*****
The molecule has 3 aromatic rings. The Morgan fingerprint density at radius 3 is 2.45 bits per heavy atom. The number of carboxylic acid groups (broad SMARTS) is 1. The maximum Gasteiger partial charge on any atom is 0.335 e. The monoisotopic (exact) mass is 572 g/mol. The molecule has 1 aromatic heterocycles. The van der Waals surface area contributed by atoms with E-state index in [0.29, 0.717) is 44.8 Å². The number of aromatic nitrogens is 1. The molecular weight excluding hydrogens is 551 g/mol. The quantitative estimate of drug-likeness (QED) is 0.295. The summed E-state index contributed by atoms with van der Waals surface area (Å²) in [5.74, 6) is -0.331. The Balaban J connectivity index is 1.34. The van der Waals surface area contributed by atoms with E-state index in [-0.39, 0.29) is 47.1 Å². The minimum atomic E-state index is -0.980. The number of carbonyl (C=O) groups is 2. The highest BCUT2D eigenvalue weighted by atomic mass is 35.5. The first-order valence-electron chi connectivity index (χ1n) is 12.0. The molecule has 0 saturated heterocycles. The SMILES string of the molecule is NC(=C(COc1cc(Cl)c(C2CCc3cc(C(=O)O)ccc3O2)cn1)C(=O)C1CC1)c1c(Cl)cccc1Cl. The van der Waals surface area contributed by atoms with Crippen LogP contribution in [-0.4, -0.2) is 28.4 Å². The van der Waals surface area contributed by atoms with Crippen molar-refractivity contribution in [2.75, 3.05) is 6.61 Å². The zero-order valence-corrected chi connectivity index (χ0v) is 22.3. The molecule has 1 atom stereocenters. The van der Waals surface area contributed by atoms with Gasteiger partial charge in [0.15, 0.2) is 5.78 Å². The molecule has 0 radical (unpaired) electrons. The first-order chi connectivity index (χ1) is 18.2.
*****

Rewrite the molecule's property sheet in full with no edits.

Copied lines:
The molecule has 3 aromatic rings. The Morgan fingerprint density at radius 3 is 2.45 bits per heavy atom. The number of carboxylic acid groups (broad SMARTS) is 1. The maximum Gasteiger partial charge on any atom is 0.335 e. The monoisotopic (exact) mass is 572 g/mol. The molecule has 1 aromatic heterocycles. The van der Waals surface area contributed by atoms with E-state index in [0.29, 0.717) is 44.8 Å². The number of aromatic nitrogens is 1. The molecular weight excluding hydrogens is 551 g/mol. The quantitative estimate of drug-likeness (QED) is 0.295. The summed E-state index contributed by atoms with van der Waals surface area (Å²) in [5.74, 6) is -0.331. The Balaban J connectivity index is 1.34. The van der Waals surface area contributed by atoms with E-state index in [-0.39, 0.29) is 47.1 Å². The minimum atomic E-state index is -0.980. The number of carbonyl (C=O) groups is 2. The highest BCUT2D eigenvalue weighted by atomic mass is 35.5. The first-order valence-electron chi connectivity index (χ1n) is 12.0. The molecule has 0 saturated heterocycles. The SMILES string of the molecule is NC(=C(COc1cc(Cl)c(C2CCc3cc(C(=O)O)ccc3O2)cn1)C(=O)C1CC1)c1c(Cl)cccc1Cl. The van der Waals surface area contributed by atoms with Crippen LogP contribution in [-0.4, -0.2) is 28.4 Å². The van der Waals surface area contributed by atoms with Crippen molar-refractivity contribution in [2.75, 3.05) is 6.61 Å². The zero-order valence-corrected chi connectivity index (χ0v) is 22.3. The molecule has 1 atom stereocenters. The van der Waals surface area contributed by atoms with Gasteiger partial charge in [0.15, 0.2) is 5.78 Å². The molecule has 0 radical (unpaired) electrons. The first-order chi connectivity index (χ1) is 18.2.